Is the travel situation getting worse in Mexico, or is it just that the media is picking up more stories about the drug cartels, gangs, and other generally illegal acts in our neighbor to the south? We posted earlier about the US State Department’s travel advisory against taking vacations in certain parts of Mexico. At that point, two suggestions was to stay in an all-inclusive resort, or to travel to the most popular tourist destinations, like Cancun and the Mayan Riviera. But a Canadian tourist was recently shot inside his hotel room in Cabo San Lucas (Calgary Herald) and the increase in criminal activity in Tijuana is well-known. UPDATE: New 2009 Mexico Travel Alert.
On the Gulf side (the Yucatan), Cancun and the Riviera Maya are gorgeous tourist destinations, with white sandy beaches and archaeological marvels that would make Indiana Jones drop his hat. The Riviera Maya starts at Playa del Carmen and ends in Tulum. Certainly worth considering for a family vacation, right? Consider this: The “hotel zone’ of small charming hotels and restaurants in Tulum is experiencing a scene right out of the Wild West.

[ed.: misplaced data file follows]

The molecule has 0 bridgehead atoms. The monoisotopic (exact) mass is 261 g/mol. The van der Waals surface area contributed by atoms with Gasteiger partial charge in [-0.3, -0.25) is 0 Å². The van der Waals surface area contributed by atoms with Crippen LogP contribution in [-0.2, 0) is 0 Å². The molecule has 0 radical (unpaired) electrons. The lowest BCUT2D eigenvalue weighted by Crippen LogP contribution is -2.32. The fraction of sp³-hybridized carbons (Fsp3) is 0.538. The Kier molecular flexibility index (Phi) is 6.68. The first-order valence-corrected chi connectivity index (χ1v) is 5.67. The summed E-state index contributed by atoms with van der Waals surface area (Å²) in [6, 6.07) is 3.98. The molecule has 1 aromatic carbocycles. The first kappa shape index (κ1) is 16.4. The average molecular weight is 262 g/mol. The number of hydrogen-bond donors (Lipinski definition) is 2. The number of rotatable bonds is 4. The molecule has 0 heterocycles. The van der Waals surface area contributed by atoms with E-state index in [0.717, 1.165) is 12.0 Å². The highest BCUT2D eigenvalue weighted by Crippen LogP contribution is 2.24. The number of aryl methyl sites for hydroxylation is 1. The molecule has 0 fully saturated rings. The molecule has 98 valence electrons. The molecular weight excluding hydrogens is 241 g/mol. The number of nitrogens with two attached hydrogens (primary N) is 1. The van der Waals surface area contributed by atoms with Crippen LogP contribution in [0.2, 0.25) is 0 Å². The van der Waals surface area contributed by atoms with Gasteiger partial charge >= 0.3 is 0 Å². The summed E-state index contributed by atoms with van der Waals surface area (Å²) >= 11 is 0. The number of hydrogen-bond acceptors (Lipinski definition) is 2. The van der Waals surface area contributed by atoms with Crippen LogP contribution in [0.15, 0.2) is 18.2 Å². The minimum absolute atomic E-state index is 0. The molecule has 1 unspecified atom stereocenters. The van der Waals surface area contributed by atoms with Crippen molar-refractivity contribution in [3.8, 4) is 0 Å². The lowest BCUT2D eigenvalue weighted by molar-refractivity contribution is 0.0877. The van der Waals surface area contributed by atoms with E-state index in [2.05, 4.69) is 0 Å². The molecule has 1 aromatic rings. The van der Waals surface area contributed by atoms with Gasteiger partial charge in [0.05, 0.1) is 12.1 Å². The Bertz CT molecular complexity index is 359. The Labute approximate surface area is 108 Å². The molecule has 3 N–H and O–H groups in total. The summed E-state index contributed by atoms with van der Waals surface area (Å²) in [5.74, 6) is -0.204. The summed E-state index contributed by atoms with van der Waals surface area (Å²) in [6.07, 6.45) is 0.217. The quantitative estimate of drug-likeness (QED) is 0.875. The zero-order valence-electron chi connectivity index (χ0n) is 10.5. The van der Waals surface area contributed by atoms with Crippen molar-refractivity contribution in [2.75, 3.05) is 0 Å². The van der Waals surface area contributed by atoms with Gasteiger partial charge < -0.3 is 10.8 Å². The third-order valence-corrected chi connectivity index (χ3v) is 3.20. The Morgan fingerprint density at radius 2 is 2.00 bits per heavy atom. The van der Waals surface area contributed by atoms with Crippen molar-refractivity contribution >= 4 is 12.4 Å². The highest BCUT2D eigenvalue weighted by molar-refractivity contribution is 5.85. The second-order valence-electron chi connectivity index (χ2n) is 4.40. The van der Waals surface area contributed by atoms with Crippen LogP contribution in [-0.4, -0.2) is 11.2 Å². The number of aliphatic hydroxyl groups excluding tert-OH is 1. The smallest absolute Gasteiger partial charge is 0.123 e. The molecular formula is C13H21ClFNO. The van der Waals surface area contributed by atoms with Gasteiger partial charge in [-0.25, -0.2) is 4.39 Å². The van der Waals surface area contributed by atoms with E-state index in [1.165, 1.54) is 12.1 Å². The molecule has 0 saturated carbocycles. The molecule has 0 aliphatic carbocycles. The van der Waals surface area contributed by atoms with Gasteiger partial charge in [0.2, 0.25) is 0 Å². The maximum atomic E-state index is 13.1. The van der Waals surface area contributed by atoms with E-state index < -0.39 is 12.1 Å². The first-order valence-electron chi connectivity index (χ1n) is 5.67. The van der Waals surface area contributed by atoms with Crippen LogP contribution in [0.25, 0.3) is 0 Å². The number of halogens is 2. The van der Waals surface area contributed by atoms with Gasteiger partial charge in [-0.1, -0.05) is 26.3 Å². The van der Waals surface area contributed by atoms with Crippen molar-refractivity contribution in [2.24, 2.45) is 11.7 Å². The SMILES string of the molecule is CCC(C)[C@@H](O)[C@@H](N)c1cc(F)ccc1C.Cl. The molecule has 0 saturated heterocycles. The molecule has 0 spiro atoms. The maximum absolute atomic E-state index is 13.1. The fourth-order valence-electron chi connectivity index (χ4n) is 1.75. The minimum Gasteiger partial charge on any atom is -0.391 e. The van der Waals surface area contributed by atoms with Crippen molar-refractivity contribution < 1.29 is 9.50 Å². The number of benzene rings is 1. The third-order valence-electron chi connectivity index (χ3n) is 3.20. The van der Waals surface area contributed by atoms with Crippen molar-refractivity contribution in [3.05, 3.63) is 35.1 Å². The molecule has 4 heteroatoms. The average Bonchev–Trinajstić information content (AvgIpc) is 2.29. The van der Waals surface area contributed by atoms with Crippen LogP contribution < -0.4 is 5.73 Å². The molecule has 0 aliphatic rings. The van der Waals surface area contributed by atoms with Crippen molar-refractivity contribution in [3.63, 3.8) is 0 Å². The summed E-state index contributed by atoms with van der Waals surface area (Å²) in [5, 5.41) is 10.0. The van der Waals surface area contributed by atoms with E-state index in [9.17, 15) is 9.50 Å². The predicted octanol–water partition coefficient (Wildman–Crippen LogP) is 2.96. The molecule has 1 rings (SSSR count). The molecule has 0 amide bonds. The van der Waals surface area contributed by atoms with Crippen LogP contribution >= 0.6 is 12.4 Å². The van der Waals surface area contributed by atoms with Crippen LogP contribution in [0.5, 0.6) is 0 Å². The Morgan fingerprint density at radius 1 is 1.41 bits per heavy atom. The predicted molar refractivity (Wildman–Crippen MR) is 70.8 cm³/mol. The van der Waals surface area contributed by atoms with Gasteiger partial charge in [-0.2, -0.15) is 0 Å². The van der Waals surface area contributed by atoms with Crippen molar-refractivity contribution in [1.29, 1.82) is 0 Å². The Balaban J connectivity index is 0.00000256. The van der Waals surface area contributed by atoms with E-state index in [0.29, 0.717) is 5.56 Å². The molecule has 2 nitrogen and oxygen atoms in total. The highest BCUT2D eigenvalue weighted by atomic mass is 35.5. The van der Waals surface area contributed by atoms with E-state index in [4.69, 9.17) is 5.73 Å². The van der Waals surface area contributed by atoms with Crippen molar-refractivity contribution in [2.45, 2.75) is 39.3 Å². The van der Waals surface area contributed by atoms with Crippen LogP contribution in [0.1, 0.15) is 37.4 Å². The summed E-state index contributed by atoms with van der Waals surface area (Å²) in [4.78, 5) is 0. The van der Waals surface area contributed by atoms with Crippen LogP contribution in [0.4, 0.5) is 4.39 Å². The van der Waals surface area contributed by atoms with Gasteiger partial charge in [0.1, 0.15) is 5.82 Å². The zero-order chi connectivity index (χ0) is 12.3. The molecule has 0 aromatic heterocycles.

One of those charming Tulum restaurants, owned by an Australian-born US citizen, was literally invaded last week by a group of men working for a corrupt local politician. John Kendall, who bought the land six years ago, already has a certified local presence in the Mayan Riviera; his acclaimed Mezzanine hotel overlooks the sea in along the same historic stretch of Mexico. The Mexican politician, Gaston Alegre, has called Kendall the “Devil of Tulum” and sent police (and 30 private security guards) into Kendall’s beachfront restaurant to take the property by brute force. The restaurant, El Pez, was filled with tourists and customers; they were kicked out, and the restaurant was completely trashed. When Kendall attempted to take back his property, corrupt police from nearby Playa del Carmen fought him off. Kendall has said, “Gaston Alegre still thinks he’s in 1930’s Mexico.” Kendall will get his day in court, of course, but clearly corruption runs deep in many travel destinations here. This illegal land grab illuminates the need for stronger anti-corruption laws in Mexico (or at least that the ones on the books be upheld).
Criminal activity in Mexico has not just increased in recent months, but also has begun to spread into popular tourist destinations. Pack more than just your bathing suit and sunblock for a vacation south of the border; take some extra precautions as well. Watching Indiana Jones on the big screen is one thing. Finding ourselves in the middle of frightening battles in real life, quite another.